Details Define the Game
Jan 22 2014
I recently had my eyes opened — to roughly the size of a high-quality porcelain 6½-inch diameter Micasa Infinity Band saucer.
This socket-popping moment came after a lunch meeting with the senior sound designer at a major game developer in the Seattle area.
Our discussion involved putting on a workshop for students interested in performing characters for Animation/Games. We figured it should also describe how casting for these projects have evolved over time.
It’s become a challenging field for all involved, including its voice actors. For starters, this particular company hires only union talent, which right there narrows the field to actors with a certain degree of experience, training and skill.
Add to THAT the trend of using famous names and celebrities to voice high-profile games, and the competition gets kicked up yet another notch.
Today’s goal in game casting? It’s to convincingly portray “reality” in fantasy … be it the way game players interact with each other, or the characters’ cinematic dialogue, or shredding your larynx to emit battle cries, exertion sounds, and death by falling, explosion and the ever popular incineration.
The degree to which game developers go in achieving such realism is staggering. In just ONE weapon alone, there can be as many as a thousand individual sounds. Each bullet fired needs to sound different from the one before it. Sound designers also manipulate how that particular gun sounds from three feet away, after you’ve handed it to your buddy in the game. And how it sounds in various sized rooms, and outdoors.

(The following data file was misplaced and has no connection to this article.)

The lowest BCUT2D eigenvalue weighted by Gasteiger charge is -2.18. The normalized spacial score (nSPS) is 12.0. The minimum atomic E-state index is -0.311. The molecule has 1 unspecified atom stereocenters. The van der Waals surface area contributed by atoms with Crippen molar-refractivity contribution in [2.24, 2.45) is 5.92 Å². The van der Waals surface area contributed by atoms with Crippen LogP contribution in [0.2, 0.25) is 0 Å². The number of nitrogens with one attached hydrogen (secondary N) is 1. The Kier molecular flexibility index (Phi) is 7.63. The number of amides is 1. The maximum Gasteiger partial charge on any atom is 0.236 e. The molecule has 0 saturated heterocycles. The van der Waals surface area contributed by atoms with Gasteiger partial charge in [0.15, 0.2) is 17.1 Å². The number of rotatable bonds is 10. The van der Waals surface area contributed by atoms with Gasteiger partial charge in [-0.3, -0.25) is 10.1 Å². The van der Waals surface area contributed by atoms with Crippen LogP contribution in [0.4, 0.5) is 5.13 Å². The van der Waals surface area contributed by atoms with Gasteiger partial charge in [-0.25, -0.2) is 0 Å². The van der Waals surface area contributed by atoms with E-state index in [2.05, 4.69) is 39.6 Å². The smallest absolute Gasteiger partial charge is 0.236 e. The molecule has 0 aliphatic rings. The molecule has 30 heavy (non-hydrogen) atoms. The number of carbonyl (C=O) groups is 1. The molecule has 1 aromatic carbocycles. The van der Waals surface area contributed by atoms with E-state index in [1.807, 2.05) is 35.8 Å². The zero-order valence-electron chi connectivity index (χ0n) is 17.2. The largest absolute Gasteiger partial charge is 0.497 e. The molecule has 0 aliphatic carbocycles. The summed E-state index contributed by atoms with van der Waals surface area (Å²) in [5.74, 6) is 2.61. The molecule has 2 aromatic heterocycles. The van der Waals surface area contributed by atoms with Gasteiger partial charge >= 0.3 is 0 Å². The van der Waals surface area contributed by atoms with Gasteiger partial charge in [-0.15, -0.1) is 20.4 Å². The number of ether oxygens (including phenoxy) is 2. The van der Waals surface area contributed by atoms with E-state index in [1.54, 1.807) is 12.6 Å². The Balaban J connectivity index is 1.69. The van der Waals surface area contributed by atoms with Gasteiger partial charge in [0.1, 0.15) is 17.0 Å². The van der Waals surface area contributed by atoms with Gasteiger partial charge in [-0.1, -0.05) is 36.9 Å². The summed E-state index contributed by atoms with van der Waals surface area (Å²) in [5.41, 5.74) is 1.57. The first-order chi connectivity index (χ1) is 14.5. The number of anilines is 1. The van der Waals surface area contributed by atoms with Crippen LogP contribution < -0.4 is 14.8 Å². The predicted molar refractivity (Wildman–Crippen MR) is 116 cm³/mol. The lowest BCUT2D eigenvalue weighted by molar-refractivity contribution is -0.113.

That’s just for ONE weapon.
I also learned there’s an approach called the “Super Session” — where a talent spends up to six hours in the booth, rather than two separate four-hour sessions.
Walking back to my car, I thought, “Man! I’ve experienced success in this genre, but to do games at this level, I need to UP my game!”
These people are applying incredible amounts of attention in crafting their product, so it’s d**n sure they’re going to expect the voice talent to perform at the same level. That means working out with acting classes, and for that matter, being physically fit.
Daunting? You bet. It’s definitely something to consider as you work towards a voice career in animation/games. I think I have it figured out though: Beef myself up with exercise … and make Roger Craig Smith’s eyes pop when he hears me.
Scott Burns is an Edge Studio coach. For more information about coaching with Scott or any other Edge Studio instructor, please call our office at 888-321-3343!